Perhaps this is because they understand pictures much better than spoken words. If so, communicate or teach with drawings rather than by talking. Your child “refuses to do work” such as fine motor work via tracing worksheets. If so, replace the worksheet with one that contains pictures of their favourite cartoon character.
- Your child “doesn’t want to talk”
Is it because they are not ready for it, or because there aren’t sufficient motivating factors such as a clear need to speak? Perhaps your child is good at drawing. If so, they can illustrate their day at school instead of using words to tell you.
One of the most important and difficult aspects in caring for a child with special needs is acceptance, and then the adjustment of hopes and expectations. Knowing what we know about their condition and associated impacts on their physical, cognitive and emotional development, and also what is realistic?
Unrealistic expectations of the child increases the risk of frustration, disappointment and stress, which might in turn affect everyone’s quality of life. Determining what realistic is for each child usually requires in-depth discussion with healthcare professionals as well as a good amount of reflection and instinct on the part of their caregivers.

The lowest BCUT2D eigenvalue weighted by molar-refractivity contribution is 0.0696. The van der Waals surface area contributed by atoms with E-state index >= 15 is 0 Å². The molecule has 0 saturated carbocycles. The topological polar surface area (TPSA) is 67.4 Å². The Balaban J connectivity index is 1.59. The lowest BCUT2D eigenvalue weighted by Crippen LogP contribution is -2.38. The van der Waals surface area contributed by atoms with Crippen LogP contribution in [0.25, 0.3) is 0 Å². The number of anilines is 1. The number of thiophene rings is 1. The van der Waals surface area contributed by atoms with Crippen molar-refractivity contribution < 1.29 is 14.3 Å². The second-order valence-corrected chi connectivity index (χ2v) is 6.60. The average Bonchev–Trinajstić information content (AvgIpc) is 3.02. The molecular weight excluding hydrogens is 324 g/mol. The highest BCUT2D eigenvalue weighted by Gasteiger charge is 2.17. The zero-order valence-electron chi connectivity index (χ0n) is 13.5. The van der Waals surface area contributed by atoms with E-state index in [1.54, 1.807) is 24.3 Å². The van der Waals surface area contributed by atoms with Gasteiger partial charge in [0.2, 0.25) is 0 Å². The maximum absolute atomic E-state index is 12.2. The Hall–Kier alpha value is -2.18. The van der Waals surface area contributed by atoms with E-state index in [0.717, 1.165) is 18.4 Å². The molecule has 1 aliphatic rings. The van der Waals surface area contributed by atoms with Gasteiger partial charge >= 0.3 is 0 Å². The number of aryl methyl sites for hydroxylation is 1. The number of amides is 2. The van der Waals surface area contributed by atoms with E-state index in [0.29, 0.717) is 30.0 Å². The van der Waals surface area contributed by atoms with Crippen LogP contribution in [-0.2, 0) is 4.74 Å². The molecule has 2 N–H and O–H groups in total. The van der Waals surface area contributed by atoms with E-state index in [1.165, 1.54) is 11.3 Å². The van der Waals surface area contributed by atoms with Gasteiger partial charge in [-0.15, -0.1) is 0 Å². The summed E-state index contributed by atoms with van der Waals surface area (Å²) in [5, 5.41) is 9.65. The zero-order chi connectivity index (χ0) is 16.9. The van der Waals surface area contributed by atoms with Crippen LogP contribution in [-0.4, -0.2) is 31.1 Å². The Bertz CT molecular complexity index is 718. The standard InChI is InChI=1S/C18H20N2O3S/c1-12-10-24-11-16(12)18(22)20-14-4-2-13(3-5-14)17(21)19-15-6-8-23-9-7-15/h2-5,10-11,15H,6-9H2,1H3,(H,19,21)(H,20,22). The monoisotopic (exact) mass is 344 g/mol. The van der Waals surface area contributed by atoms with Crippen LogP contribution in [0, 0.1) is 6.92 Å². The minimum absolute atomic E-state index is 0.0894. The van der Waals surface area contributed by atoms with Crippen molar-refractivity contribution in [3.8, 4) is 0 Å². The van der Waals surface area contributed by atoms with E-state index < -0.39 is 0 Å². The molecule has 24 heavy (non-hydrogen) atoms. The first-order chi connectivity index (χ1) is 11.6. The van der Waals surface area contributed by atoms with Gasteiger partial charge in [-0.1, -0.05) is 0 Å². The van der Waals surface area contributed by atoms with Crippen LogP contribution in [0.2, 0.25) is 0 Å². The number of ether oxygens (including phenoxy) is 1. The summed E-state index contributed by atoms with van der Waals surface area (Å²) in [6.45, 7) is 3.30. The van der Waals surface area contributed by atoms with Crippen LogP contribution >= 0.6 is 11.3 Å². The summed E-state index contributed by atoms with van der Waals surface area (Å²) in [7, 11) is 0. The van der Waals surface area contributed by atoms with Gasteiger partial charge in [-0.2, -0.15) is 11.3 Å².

Challenges faced by children with special needs
Children with special needs face many challenges in their daily life which typically-developing children may not. The following is a summary of three areas in which children of special needs may have difficulties with.
Children with special needs may experience difficulty in communicating and playing with their peers. They may not understand the ‘unspoken’ social rules that you and I know intuitively. For example, not knowing the importance of looking at the person when talking to them may result in difficulties making friends. They may also have difficulty integrating into their class because they exhibit disruptive behaviours such as table banging or sudden shouting.
Related read: How Do Children With Autism Communicate?
- Activities of Daily Living (ADL)
ADLs are basic tasks we do every day such as going to the toilet and getting dressed. For most children, these tasks are learnt relatively easily and become part of their daily routine. For children with special needs, these activities might be more challenging for them to complete due to physical and/or cognitive limitations. They may require therapy to learn to dress themselves, or to sequence the steps involved in brushing their teeth.